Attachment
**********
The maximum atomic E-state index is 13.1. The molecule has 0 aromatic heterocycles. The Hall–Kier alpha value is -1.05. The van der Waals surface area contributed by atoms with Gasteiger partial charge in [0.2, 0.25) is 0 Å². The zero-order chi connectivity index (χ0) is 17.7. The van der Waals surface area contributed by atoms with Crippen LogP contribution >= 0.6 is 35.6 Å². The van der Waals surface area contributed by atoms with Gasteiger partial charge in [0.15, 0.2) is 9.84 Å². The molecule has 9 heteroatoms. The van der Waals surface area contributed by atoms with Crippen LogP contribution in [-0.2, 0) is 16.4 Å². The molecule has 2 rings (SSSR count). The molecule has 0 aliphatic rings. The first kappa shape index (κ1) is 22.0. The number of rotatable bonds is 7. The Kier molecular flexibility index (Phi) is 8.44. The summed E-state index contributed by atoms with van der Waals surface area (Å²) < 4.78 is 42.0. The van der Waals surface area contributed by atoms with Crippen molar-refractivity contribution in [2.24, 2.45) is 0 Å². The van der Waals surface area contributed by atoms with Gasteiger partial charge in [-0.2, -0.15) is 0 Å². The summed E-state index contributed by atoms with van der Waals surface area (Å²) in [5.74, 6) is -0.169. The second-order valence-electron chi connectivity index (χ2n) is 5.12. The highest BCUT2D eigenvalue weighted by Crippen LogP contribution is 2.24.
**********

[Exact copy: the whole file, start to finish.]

The maximum atomic E-state index is 13.1. The molecule has 0 aromatic heterocycles. The Hall–Kier alpha value is -1.05. The van der Waals surface area contributed by atoms with Gasteiger partial charge in [0.2, 0.25) is 0 Å². The zero-order chi connectivity index (χ0) is 17.7. The van der Waals surface area contributed by atoms with Crippen LogP contribution >= 0.6 is 35.6 Å². The van der Waals surface area contributed by atoms with Gasteiger partial charge in [0.15, 0.2) is 9.84 Å². The molecule has 9 heteroatoms. The van der Waals surface area contributed by atoms with Crippen LogP contribution in [-0.2, 0) is 16.4 Å². The molecule has 2 rings (SSSR count). The molecule has 0 aliphatic rings. The first kappa shape index (κ1) is 22.0. The number of rotatable bonds is 7. The Kier molecular flexibility index (Phi) is 8.44. The summed E-state index contributed by atoms with van der Waals surface area (Å²) < 4.78 is 42.0. The van der Waals surface area contributed by atoms with Crippen molar-refractivity contribution in [2.24, 2.45) is 0 Å². The van der Waals surface area contributed by atoms with Gasteiger partial charge in [-0.2, -0.15) is 0 Å². The summed E-state index contributed by atoms with van der Waals surface area (Å²) in [5.74, 6) is -0.169. The second-order valence-electron chi connectivity index (χ2n) is 5.12. The highest BCUT2D eigenvalue weighted by Crippen LogP contribution is 2.24.